However, I do have some concerns about the Anti-Discrimination (Private Educational Authorities) Bill 2013, in particular:

  • It is unclear whether the Bill, as drafted, will accomplish this aim
  • There are a range of other amendments which also need to be made to the Anti-Discrimination Act 1997 and
  • If the Bill is aimed at removing the right to discriminate from religious schools, thereby provoking an expected negative response from religious organisations, then I believe that the right of religious organisations to discriminate more broadly under s56 should be removed at the same time.

Turning first to the question of whether the Bill, if passed, would actually achieve the aim of removing the right to discriminate from all schools, including religious schools, I note that the Bill simply removes those provisions of the Anti-Discrimination Act 1997 which provide a specific right to discriminate (namely, sections 31A(3)(a), 38K(3), 46A(3), 49L(3)(a), 49ZO(3) and 49ZYL(3)(b)).

However, the Bill does not amend or seek to repeal the catch-all section which provides exceptions to religious organisations to discriminate – and that is found in section 56(d) which states: “Nothing in this Act affects: (d) any other act or practice of a body established to propagate religion that conforms to the doctrines of that religion or is necessary to avoid injury to the religious susceptibilities of the adherents of that religion.”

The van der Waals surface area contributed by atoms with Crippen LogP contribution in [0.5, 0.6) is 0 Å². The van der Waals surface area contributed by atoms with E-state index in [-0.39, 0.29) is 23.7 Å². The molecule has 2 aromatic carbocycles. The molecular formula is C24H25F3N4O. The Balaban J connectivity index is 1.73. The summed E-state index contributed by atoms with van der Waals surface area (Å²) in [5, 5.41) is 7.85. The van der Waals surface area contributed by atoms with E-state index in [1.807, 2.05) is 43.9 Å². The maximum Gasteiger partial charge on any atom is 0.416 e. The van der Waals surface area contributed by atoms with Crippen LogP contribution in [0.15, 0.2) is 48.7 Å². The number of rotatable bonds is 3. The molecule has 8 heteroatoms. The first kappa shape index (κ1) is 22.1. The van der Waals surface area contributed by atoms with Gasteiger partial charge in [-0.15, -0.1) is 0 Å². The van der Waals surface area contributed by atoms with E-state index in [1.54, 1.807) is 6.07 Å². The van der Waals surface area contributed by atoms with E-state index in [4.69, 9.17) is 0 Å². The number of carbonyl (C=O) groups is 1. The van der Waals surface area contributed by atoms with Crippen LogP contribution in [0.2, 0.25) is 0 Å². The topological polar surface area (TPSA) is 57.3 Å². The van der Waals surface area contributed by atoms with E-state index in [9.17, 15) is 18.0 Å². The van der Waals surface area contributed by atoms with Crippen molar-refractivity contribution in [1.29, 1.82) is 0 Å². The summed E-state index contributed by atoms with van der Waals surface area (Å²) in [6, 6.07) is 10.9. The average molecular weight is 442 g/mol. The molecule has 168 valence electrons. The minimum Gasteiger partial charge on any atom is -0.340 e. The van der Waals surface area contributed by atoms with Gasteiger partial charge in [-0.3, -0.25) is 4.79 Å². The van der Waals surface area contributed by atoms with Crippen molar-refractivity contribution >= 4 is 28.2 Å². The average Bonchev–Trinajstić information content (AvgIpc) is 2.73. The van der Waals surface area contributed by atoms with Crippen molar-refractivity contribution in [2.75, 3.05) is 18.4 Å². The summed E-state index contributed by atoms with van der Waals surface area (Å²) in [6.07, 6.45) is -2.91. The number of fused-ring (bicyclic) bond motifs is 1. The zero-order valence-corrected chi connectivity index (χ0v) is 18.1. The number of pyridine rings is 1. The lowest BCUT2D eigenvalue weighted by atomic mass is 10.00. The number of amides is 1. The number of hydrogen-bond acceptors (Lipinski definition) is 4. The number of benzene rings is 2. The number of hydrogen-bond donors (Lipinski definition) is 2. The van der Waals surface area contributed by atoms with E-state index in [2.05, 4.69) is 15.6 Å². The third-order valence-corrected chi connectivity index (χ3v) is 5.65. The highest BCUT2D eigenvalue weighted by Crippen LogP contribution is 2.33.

I am concerned that, by leaving this section unamended, the effect of your Bill would be to remove the right to discriminate from private educational authorities that are not religious, but that religious schools would retain the right to discriminate against lesbian, gay and transgender students on the basis of their ‘religious principles or beliefs’. The practical effect of the Bill would therefore have a positive outcome for a much, much smaller cohort of students than what is intended.